The poems use phonetic spelling and frequent line-breaks and one-word lines to capture the speech rhythm in the dialect and as a result the poems are also strikingly unusual in visual terms. Leonard would develop the use of Glasgow speech in his poetry and would invest the very act of writing in this way with a political charge; with Finlay it was the visual aspect of poetry which would take centre stage, but the poetry is no less political, firstly in the various forms of written concrete poetry he explored, then taking this further until the concrete poem becomes literally an object made, for example, of concrete, glass, wood, stone, slate, or metal, very often made in collaboration with craftsmen. Finally, the concrete is melded with the environment in Finlay’s ‘garden’ works – he refers to it as ‘avant-gardening’ – and part of the poem becomes its landscape setting, whether that be designed or wild.
‘Avant-garde’ is a military term, but whether the front line in question is involved in attack or defence depends on the battle. In Finlay’s work, it can mean both – an attack on the dominant poetics of the time and a defence of certain elements of the art of the past – and it means something quite other than purely experimental exploration of form: ‘I am not interested in “experiment” but in avant-garde work which can take the creative step backwards to join with the past.’ He abhorred any sort of introspective or confessional poetry, reclaiming from the art of the past the idea of classical order, purity and the pastoral idyll. However, he later attempted to marry this with something much darker and of our times. He foreshadows this in ‘SOME (SHORT) THOUGHTS ON NEO-CLASSICISM’: ‘Neo-classicism is classicism doing its military service’ and ‘The neo-classical colonnade conceals the door to the armoury’.
Considering his concrete poems for the page – they are things more to be taken in by the eye and contemplated than simply read – what is striking is the desire for pattern, order, rationality, proportion, symmetry, equilibrium, simplicity and lucidity, yet within this there is always a kind of serious play at work, a disarmingly childlike sense of wonder at the inherent musicality of a word, the chance and associative congruence between such unlikely partners as ‘curlew’ and ‘curfew’. ‘Concrete poetry is not a visual but a silent poetry’, Finlay says, somewhat mischievously, in ‘DETACHED SENTENCES ON CONCRETE POETRY’, but their conceptual and emotional power is achieved primarily through their visual impact. I think he was fully aware of this when he wrote to Creeley that it was time Concrete Poetry ‘came of age and had the same standards of production as any other art that has a visual element.’ He set about doing just that, presenting many of his concrete poems as posters or prints to be framed and hung on a wall rather than read in a book, and the production standards were indeed high. Many use a form of word-play, finding an echo of one word in another e.g. ‘Oiris’ and ‘osiers’, and some have a mimetic quality, echoing a natural phenomenon as in the poem ‘wave / rock’ in which the two words approach each other until they overlap and, when superimposed, make the word ‘wrack’.
Essentially, Concrete Poetry treats the word, and sometimes even the individual letter, as an object in itself as well as a referent or a small part of a language system, exploiting its ‘thingness’, its stubborn independence when set in isolation or among other words which are given equal weight. Thus such things as the names of fishing boats, or even their registration letters and numbers, can become the building blocks of a poem. In this way, Finlay’s concrete poems often invest the simplest of words with an air of mystery and gravity – the mystery and gravity, in fact, of the object, and one can see the logic in Finlay’s decision to take this a stage further and make the concrete poem into a literal object. We can feel his visionary excitement at the possibilities this offers in a letter to the artist and future collaborator Henry Clyne in 1966:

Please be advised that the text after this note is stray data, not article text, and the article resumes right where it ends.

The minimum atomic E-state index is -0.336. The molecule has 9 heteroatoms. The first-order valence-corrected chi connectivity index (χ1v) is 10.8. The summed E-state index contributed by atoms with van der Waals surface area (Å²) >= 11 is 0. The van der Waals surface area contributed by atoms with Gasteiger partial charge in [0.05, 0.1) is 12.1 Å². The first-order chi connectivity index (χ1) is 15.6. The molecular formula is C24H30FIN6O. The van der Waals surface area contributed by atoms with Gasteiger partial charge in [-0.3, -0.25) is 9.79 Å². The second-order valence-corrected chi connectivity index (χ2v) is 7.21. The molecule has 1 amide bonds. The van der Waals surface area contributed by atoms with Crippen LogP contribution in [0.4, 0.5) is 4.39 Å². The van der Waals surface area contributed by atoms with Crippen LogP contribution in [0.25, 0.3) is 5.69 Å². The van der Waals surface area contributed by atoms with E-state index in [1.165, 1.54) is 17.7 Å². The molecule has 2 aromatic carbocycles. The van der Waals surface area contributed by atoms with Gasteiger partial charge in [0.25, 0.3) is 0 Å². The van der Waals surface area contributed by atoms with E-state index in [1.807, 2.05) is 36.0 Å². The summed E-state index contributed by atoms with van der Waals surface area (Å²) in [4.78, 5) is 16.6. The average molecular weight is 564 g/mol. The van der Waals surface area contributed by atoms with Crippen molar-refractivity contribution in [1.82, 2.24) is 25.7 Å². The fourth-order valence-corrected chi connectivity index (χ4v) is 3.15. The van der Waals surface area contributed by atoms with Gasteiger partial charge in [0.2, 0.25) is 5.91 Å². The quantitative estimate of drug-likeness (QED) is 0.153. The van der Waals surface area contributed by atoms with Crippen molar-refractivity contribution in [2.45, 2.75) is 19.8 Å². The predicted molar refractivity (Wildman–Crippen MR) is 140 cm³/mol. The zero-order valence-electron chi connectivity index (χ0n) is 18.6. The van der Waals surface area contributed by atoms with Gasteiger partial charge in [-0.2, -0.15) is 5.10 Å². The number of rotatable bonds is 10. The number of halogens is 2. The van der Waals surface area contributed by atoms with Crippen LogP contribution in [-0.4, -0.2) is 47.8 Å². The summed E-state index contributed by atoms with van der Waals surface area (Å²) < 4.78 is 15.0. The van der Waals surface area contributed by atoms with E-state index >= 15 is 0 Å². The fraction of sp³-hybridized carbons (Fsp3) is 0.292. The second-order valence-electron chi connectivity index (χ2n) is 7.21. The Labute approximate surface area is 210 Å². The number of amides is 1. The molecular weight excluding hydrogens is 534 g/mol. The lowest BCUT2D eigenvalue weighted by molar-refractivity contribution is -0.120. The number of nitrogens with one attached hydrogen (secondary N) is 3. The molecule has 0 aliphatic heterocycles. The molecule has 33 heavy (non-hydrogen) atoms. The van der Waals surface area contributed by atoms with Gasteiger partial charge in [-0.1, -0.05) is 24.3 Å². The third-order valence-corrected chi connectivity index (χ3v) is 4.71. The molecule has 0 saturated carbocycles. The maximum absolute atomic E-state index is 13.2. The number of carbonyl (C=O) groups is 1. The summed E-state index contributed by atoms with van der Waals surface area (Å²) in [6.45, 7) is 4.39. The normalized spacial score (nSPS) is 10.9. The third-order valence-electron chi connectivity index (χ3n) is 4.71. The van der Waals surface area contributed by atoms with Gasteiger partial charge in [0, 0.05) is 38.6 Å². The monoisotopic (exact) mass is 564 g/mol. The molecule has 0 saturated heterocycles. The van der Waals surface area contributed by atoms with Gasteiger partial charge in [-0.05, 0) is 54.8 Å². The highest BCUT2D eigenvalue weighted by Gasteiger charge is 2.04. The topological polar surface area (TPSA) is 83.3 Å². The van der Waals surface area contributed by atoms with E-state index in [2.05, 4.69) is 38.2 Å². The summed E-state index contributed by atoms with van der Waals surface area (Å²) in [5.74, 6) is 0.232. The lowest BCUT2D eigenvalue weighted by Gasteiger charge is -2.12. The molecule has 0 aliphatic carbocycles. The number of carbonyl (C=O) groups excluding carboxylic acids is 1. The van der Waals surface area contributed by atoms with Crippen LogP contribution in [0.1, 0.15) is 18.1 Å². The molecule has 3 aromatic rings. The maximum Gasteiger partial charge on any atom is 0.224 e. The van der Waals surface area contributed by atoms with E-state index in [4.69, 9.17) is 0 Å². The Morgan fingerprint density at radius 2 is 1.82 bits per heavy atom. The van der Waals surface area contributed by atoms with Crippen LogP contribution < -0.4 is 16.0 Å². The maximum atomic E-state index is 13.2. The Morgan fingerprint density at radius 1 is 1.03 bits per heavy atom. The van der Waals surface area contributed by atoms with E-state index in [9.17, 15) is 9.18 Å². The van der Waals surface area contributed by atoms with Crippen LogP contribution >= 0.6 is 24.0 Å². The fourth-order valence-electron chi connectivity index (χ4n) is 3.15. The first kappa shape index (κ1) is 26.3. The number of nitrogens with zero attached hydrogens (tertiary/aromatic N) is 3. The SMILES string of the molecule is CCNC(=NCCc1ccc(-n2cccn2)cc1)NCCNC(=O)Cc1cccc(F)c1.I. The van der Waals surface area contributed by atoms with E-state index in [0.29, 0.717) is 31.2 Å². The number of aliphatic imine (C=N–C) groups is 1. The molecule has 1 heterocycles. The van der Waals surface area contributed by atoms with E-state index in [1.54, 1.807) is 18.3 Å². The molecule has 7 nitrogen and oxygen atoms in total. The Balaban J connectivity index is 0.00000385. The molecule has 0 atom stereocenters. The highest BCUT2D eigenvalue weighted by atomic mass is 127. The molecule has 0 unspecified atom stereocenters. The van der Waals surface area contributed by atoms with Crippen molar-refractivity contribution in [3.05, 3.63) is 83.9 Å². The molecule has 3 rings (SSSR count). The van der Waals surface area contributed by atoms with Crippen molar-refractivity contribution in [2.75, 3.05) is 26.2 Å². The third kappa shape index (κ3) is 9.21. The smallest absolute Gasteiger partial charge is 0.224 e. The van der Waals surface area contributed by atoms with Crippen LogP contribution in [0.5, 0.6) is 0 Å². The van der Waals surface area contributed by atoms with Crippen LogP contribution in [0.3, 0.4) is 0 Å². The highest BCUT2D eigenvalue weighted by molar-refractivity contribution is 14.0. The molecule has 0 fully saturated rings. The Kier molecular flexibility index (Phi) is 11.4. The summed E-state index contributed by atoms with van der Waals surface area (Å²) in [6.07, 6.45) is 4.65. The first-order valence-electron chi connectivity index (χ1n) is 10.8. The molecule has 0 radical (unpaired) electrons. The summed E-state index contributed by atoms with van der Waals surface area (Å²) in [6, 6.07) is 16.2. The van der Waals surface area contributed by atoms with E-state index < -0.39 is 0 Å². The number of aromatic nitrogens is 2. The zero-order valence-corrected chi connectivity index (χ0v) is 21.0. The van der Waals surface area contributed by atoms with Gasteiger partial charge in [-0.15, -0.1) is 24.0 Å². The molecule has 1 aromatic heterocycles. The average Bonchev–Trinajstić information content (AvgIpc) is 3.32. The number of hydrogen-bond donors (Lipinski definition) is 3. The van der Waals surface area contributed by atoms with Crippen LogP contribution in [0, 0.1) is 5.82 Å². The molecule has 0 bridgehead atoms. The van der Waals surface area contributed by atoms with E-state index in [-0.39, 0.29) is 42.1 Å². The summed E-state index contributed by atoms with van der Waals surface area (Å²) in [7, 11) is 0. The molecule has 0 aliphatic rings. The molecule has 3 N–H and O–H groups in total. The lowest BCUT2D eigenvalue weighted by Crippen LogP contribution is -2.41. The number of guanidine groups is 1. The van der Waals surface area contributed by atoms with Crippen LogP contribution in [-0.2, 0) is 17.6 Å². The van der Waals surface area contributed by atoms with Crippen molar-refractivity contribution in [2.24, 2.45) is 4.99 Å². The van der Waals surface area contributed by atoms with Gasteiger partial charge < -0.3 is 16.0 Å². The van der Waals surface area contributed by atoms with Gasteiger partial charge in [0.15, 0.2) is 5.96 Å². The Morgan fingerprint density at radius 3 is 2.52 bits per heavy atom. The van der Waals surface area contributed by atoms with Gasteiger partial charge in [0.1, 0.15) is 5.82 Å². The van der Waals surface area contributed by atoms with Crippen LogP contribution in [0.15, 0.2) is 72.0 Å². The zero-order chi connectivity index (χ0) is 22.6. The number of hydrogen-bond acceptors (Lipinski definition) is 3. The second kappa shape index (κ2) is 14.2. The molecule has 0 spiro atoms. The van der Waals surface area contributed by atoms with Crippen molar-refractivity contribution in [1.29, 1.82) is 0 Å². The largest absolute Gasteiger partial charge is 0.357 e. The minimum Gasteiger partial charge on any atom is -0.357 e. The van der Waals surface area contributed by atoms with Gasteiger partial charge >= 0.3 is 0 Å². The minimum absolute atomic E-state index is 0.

‘concrete poetry offers…a way of bringing that art right back into the very centre of society i.e. into architecture…the pure concrete poem is inexhaustible; it is not for reading but for contemplating….All this is quite new, and I think no one – not even the poets – has quite understood the possibilities. Far from concrete poetry being an end… it is really only a beginning….I think the
garden, and the church, and the side of the block of flats, are the places for poems – only, of course, such poems ought to be dignified, and formal, and austere.’
The garden at Stonypath, Finlay’s magnum opus, is where this vision becomes most fully realized. And it is here that the strange marriage of pastoral idyll and the weaponry of World War II is fused into an experiential reality. As I strolled through the garden on my first visit, lulled into a false sense of security by the trees, ponds, and beautiful sculptures, I was genuinely shocked to be ambushed by tanks, warships and fighter planes which invade this idyll of order and serenity, and then I appreciated the humour of it too: an air-craft carrier bird-bath! In a letter to his friend Stephen Bann, he says: ‘if war-galleys were a main subject of sculpture in Roman gardens, why should not stone aircraft carriers – representations of our modern Imperial Navies – be thought proper in ours?’
I believe it is that juxtaposition, that tank in a Poussin-like neo-classical landscape, which creates a frisson of something deeply disturbing to the sense of order and peace he creates in his work, and in so doing does most to make it truly original work, work of genius. It is time Finlay’s work was properly considered and assessed, and this selection of his writing makes a valuable contribution to that process.
IAN HAMILTON FINLAY: SELECTIONS
Edited by Alec Finlay
UNI OF CALIFORNIA PRESS, PP334, £16.95, ISBN: 9780520270596